Yeah. I think you have to do what J.C. Penney is doing and look at your stores, and maybe get rid of some of them. Or change locations. Apple, near where my mom lives, in Salem, Mass., was in the mall. They've recently moved to an outdoor plaza, because they found that if you're going to get your iMac repaired, it's a giant pain to walk a 27-inch computer through the mall, drop it off, then come back and pick it up, whereas if they could locate in this lifestyle plaza, you can park right in front of the store, you can walk in, and it's a much easier shopping experience. So I think stores and retailers need to examine on a store-by-store, location-by-location basis, does this location make sense? Can I make better use of the space? Can I bring in vendors or partners? Are there services? If I'm a J.C. Penney, should I double down on salons, should I put in a massage studio; should there be yoga at Barnes & Noble (NYSE:BKS)? Who knows what else. I've joked for years that Barnes & Noble should put in music lessons because it would be a very logical tie-in to what they do, and they already sell all the books. You should be looking at diversification and capturing people and going beyond shopping. There's very little that you need that it isn't easier to get from [Amazon.com]. So if the experience isn't enjoyable, and there isn't a nice cup of coffee or a frozen yogurt or something that's part of the experience, then you aren't going to leave your house.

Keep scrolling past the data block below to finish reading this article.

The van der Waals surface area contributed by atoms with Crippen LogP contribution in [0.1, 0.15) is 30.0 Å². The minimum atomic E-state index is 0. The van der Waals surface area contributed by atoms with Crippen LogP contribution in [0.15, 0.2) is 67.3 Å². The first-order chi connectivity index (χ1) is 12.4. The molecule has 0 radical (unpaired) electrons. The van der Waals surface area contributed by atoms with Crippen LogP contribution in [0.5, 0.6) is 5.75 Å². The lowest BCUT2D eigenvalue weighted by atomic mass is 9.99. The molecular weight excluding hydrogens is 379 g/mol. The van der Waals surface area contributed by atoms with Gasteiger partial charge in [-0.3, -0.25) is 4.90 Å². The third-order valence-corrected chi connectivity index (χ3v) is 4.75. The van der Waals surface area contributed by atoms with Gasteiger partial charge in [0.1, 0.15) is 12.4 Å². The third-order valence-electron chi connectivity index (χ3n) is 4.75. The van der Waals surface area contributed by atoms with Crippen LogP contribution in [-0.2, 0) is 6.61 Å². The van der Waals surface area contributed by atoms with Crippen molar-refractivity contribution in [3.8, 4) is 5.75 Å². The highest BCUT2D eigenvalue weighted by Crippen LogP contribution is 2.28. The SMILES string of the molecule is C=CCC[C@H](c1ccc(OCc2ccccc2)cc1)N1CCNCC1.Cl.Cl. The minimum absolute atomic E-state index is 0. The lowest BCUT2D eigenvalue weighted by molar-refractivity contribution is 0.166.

Priestley:
 You said double down -- that was the phrase you used on the concept, and I think that's exactly right. The problem with department stores now is they're trying to be everything to everybody and have not really been successful anywhere. I think these companies need to know who their audience is, who their consumer is, and really facilitate what they want. Barnes & Noble yoga classes sounds ridiculous, but if Barnes & Noble's cafe has a lot of stay-at-home mothers and young students that might be interested in doing things like that, then it's a great idea.

Kline:
 If you're Barnes & Noble, you're locked into leases, very long-term leases, in a lot of cases. And you used to stock music, DVDs.

Priestley:
 Those things used to exist. [laughs] 

Kline: